- The House of Representatives is set to vote on a bill that would cancel a large share of 2022 Medicare payment cuts, which have been projected to total $14.1 billion for hospitals.
- Physicians have an even greater financial stake in passage of the bill.
- Passage in the House seems likely, and Senate Minority Leader Mitch McConnell said he thinks it will pass his chamber as well.
Congress took a big step Tuesday, Dec. 7 toward providing a large measure of relief from the 6% Medicare fee-for-service payment reduction that looms for hospitals in 2022.
A bill called the Protecting Medicare and American Farmers from Sequester Cuts Act was drafted and prepared for a vote in the House, where it was expected to pass Tuesday night. The bill then would go to the Senate, where Republicans blocked similar legislation in March, citing deficit-related concerns.
The fact that the cuts are less than a month away from kicking in may have swayed enough Republican senators to allow passage. Minority Leader Mitch McConnell (R-Ky.) told reporters he thought at least 10 members of his caucus would support the bill, which also includes a provision allowing Democrats to subsequently raise the debt ceiling with a majority vote. If McConnell's prediction comes true, the bill's passage would be secured assuming every Democrat votes in favor.
Hospital advocates have said the 6% reduction — which translates to $14.1 billion over a year, according to figures cited in a recent letter from hospital associations to Congress — is especially untenable amid the financial crunch posed by the COVID-19 pandemic.
"Additional Medicare reductions to providers are not sustainable and put our members’ ability to care for their patients at risk," the associations wrote in the letter.
The bill’s impact on 2022 Medicare payments
The bill would postpone the 4% Medicare cut stemming from a PAYGO clause in the March 2021 COVID-19 relief legislation. The cut would be deferred to 2023, at which point Congress presumably would consider delaying it again, especially if the pandemic is still a factor.
The legislation also would ease the scheduled restoration of the 2% Medicare sequester, which had been waived near the start of the public health emergency. The moratorium on the sequester would remain in place through March, with the sequester kicking in at a reduced 1% rate from April through June before increasing to 2% for the second half of the year.
With the change, the 2022 reduction in Medicare payments stemming from the sequester would be about $2.9 billion, down from an estimated $4.7 billion if the full sequester were in place all year. In turn, the sequester would be scheduled to increase in 2030 (to 2.25% for the first half of the year and 3% for the second half).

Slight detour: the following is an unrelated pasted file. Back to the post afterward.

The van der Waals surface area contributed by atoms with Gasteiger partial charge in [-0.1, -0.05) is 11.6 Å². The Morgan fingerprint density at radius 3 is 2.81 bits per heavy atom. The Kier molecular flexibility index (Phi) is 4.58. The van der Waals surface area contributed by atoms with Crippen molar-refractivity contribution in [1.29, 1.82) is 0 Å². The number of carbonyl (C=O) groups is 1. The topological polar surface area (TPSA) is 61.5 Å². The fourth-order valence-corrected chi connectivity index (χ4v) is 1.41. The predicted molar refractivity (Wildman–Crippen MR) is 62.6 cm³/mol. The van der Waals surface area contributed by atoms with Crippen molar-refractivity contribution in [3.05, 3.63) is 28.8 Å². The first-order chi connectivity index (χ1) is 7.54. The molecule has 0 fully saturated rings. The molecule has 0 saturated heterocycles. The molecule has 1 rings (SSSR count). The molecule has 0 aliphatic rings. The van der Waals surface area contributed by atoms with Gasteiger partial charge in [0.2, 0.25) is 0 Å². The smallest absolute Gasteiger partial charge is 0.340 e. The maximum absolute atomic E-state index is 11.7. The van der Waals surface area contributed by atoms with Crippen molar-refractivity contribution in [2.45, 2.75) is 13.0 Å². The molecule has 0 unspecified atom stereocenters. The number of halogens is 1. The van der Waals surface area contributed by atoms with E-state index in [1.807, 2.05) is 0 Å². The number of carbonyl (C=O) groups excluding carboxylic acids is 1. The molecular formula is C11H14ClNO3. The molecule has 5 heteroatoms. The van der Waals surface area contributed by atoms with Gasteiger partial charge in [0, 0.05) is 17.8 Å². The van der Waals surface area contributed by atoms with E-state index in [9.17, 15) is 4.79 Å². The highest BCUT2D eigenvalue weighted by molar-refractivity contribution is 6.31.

The American Hospital Association lauded the bill, saying the provisions ensure “providers on the front lines of the fight against COVID-19 will not face imminent financial jeopardy as they continue to care for patients and communities.”
Even more at stake for physicians
Physicians face almost a 10% payment cut in 2022, with a 3.75% reduction in the Medicare Physician Fee Schedule on top of the same cuts that await hospitals in the absence of legislation. That cut has been pending since the 2021 fee schedule was increased by the same amount as an accommodation during the public health emergency.
The pending bill would change the scheduled MPFS decrease to 0.75% for 2022.
The looming cuts are all the more challenging for physicians in the wake of vastly reduced healthcare spending amid the pandemic. The American Medical Association recently released a report that found a decline of 14% in 2020 Medicare spending on physician services relative to pre-pandemic expectations. That percentage translated to $13.9 billion.
In an October press event hosted by the American Medical Group Association (AMGA), leaders of several medical groups spoke about the toll the upcoming cuts would take on their operations. Among respondents to an AMGA survey, 43% said they would freeze or delay hiring and 37% expected to eliminate services if the cuts went through as scheduled.
“The thought of having to make very difficult decisions like we did during COVID is hard to swallow,” Carol Brockmiller, CEO of Quincy Medical Group in Illinois, said during the press event. “It’s hard to plan for.”
The bill also would delay the start of the Radiation Oncology Model, a mandatory value-based payment model for providers in specified markets, from Jan. 1, 2022 to Jan. 1, 2023. The launch date had been scheduled for January 2021 before getting postponed a year ago.